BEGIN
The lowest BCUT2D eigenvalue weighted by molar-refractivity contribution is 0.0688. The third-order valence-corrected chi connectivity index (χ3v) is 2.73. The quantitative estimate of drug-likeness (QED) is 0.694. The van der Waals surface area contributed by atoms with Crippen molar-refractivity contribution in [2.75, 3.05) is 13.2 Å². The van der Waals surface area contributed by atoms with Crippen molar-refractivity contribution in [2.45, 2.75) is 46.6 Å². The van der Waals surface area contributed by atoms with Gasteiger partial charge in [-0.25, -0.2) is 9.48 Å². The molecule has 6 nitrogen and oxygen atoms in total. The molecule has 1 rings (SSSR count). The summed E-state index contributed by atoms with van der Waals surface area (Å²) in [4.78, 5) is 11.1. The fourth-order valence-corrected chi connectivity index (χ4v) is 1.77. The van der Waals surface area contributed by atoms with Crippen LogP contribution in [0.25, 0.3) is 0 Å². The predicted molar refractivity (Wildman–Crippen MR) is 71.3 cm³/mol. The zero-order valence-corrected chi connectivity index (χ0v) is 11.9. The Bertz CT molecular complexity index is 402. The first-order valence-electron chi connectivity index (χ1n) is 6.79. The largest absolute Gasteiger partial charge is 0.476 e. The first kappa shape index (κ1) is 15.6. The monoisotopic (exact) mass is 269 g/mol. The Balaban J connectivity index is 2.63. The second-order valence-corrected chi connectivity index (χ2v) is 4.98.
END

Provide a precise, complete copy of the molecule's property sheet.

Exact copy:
The lowest BCUT2D eigenvalue weighted by molar-refractivity contribution is 0.0688. The third-order valence-corrected chi connectivity index (χ3v) is 2.73. The quantitative estimate of drug-likeness (QED) is 0.694. The van der Waals surface area contributed by atoms with Crippen molar-refractivity contribution in [2.75, 3.05) is 13.2 Å². The van der Waals surface area contributed by atoms with Crippen molar-refractivity contribution in [2.45, 2.75) is 46.6 Å². The van der Waals surface area contributed by atoms with Gasteiger partial charge in [-0.25, -0.2) is 9.48 Å². The molecule has 6 nitrogen and oxygen atoms in total. The molecule has 1 rings (SSSR count). The summed E-state index contributed by atoms with van der Waals surface area (Å²) in [4.78, 5) is 11.1. The fourth-order valence-corrected chi connectivity index (χ4v) is 1.77. The van der Waals surface area contributed by atoms with Crippen LogP contribution in [0.25, 0.3) is 0 Å². The predicted molar refractivity (Wildman–Crippen MR) is 71.3 cm³/mol. The zero-order valence-corrected chi connectivity index (χ0v) is 11.9. The Bertz CT molecular complexity index is 402. The first-order valence-electron chi connectivity index (χ1n) is 6.79. The largest absolute Gasteiger partial charge is 0.476 e. The first kappa shape index (κ1) is 15.6. The monoisotopic (exact) mass is 269 g/mol. The Balaban J connectivity index is 2.63. The second-order valence-corrected chi connectivity index (χ2v) is 4.98.